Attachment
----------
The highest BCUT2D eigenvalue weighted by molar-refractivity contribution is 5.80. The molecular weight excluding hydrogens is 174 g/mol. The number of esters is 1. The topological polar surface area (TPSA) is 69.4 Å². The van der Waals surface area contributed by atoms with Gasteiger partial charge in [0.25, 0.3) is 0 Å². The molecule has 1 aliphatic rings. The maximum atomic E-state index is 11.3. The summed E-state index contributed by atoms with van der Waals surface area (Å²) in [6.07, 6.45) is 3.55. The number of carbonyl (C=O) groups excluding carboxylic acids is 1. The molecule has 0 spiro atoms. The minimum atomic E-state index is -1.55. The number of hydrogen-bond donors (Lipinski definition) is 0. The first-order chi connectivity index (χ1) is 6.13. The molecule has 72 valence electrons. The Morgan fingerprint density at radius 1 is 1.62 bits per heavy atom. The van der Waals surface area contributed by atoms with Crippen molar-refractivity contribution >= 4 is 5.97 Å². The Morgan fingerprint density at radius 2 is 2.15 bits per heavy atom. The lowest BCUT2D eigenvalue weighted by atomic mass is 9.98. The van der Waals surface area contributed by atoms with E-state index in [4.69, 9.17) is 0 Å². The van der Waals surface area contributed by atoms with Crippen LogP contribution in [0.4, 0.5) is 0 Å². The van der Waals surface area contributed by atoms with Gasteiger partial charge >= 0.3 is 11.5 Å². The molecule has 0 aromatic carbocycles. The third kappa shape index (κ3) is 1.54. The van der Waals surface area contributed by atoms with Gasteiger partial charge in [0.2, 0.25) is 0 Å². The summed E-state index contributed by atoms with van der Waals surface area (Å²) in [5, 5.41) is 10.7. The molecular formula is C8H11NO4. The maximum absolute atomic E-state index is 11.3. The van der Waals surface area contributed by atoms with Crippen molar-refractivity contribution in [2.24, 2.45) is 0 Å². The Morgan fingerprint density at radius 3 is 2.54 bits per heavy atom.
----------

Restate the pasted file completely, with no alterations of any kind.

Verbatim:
The highest BCUT2D eigenvalue weighted by molar-refractivity contribution is 5.80. The molecular weight excluding hydrogens is 174 g/mol. The number of esters is 1. The topological polar surface area (TPSA) is 69.4 Å². The van der Waals surface area contributed by atoms with Gasteiger partial charge in [0.25, 0.3) is 0 Å². The molecule has 1 aliphatic rings. The maximum atomic E-state index is 11.3. The summed E-state index contributed by atoms with van der Waals surface area (Å²) in [6.07, 6.45) is 3.55. The number of carbonyl (C=O) groups excluding carboxylic acids is 1. The molecule has 0 spiro atoms. The minimum atomic E-state index is -1.55. The number of hydrogen-bond donors (Lipinski definition) is 0. The first-order chi connectivity index (χ1) is 6.13. The molecule has 72 valence electrons. The Morgan fingerprint density at radius 1 is 1.62 bits per heavy atom. The van der Waals surface area contributed by atoms with Crippen molar-refractivity contribution >= 4 is 5.97 Å². The Morgan fingerprint density at radius 2 is 2.15 bits per heavy atom. The lowest BCUT2D eigenvalue weighted by atomic mass is 9.98. The van der Waals surface area contributed by atoms with E-state index in [4.69, 9.17) is 0 Å². The van der Waals surface area contributed by atoms with Crippen LogP contribution in [0.4, 0.5) is 0 Å². The van der Waals surface area contributed by atoms with Gasteiger partial charge >= 0.3 is 11.5 Å². The molecule has 0 aromatic carbocycles. The third kappa shape index (κ3) is 1.54. The van der Waals surface area contributed by atoms with Gasteiger partial charge in [0.2, 0.25) is 0 Å². The summed E-state index contributed by atoms with van der Waals surface area (Å²) in [5, 5.41) is 10.7. The molecular formula is C8H11NO4. The maximum absolute atomic E-state index is 11.3. The van der Waals surface area contributed by atoms with Crippen molar-refractivity contribution in [2.24, 2.45) is 0 Å². The Morgan fingerprint density at radius 3 is 2.54 bits per heavy atom.